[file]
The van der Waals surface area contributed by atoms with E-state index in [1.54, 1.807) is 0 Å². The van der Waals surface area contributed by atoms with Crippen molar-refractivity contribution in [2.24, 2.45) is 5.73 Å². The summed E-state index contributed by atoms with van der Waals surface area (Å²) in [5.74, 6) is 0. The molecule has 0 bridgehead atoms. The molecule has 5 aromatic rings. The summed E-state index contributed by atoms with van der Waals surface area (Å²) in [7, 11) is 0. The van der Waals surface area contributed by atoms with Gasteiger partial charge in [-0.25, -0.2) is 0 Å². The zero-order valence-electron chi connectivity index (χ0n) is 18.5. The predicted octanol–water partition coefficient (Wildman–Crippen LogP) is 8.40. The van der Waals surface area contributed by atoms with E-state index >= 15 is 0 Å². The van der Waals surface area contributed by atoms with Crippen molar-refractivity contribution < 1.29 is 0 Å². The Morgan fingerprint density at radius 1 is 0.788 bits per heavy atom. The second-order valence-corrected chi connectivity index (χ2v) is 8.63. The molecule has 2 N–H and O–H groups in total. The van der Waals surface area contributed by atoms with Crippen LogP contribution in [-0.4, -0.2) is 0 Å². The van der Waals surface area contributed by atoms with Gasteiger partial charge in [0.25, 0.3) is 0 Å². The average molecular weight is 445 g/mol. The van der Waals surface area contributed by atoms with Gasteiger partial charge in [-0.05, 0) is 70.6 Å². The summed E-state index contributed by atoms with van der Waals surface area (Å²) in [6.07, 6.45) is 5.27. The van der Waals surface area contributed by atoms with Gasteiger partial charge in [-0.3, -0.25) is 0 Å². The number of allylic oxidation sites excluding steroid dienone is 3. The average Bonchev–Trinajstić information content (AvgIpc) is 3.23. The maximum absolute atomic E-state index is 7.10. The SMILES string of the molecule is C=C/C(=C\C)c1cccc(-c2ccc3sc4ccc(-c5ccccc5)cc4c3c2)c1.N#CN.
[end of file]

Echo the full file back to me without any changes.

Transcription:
The van der Waals surface area contributed by atoms with E-state index in [1.54, 1.807) is 0 Å². The van der Waals surface area contributed by atoms with Crippen molar-refractivity contribution in [2.24, 2.45) is 5.73 Å². The summed E-state index contributed by atoms with van der Waals surface area (Å²) in [5.74, 6) is 0. The molecule has 0 bridgehead atoms. The molecule has 5 aromatic rings. The summed E-state index contributed by atoms with van der Waals surface area (Å²) in [7, 11) is 0. The van der Waals surface area contributed by atoms with Gasteiger partial charge in [-0.25, -0.2) is 0 Å². The zero-order valence-electron chi connectivity index (χ0n) is 18.5. The predicted octanol–water partition coefficient (Wildman–Crippen LogP) is 8.40. The van der Waals surface area contributed by atoms with E-state index >= 15 is 0 Å². The van der Waals surface area contributed by atoms with Crippen molar-refractivity contribution < 1.29 is 0 Å². The Morgan fingerprint density at radius 1 is 0.788 bits per heavy atom. The second-order valence-corrected chi connectivity index (χ2v) is 8.63. The molecule has 2 N–H and O–H groups in total. The van der Waals surface area contributed by atoms with Crippen LogP contribution in [-0.4, -0.2) is 0 Å². The van der Waals surface area contributed by atoms with Gasteiger partial charge in [0.25, 0.3) is 0 Å². The average molecular weight is 445 g/mol. The van der Waals surface area contributed by atoms with Gasteiger partial charge in [-0.05, 0) is 70.6 Å². The summed E-state index contributed by atoms with van der Waals surface area (Å²) in [6.07, 6.45) is 5.27. The van der Waals surface area contributed by atoms with Gasteiger partial charge in [-0.3, -0.25) is 0 Å². The number of allylic oxidation sites excluding steroid dienone is 3. The average Bonchev–Trinajstić information content (AvgIpc) is 3.23. The maximum absolute atomic E-state index is 7.10. The SMILES string of the molecule is C=C/C(=C\C)c1cccc(-c2ccc3sc4ccc(-c5ccccc5)cc4c3c2)c1.N#CN.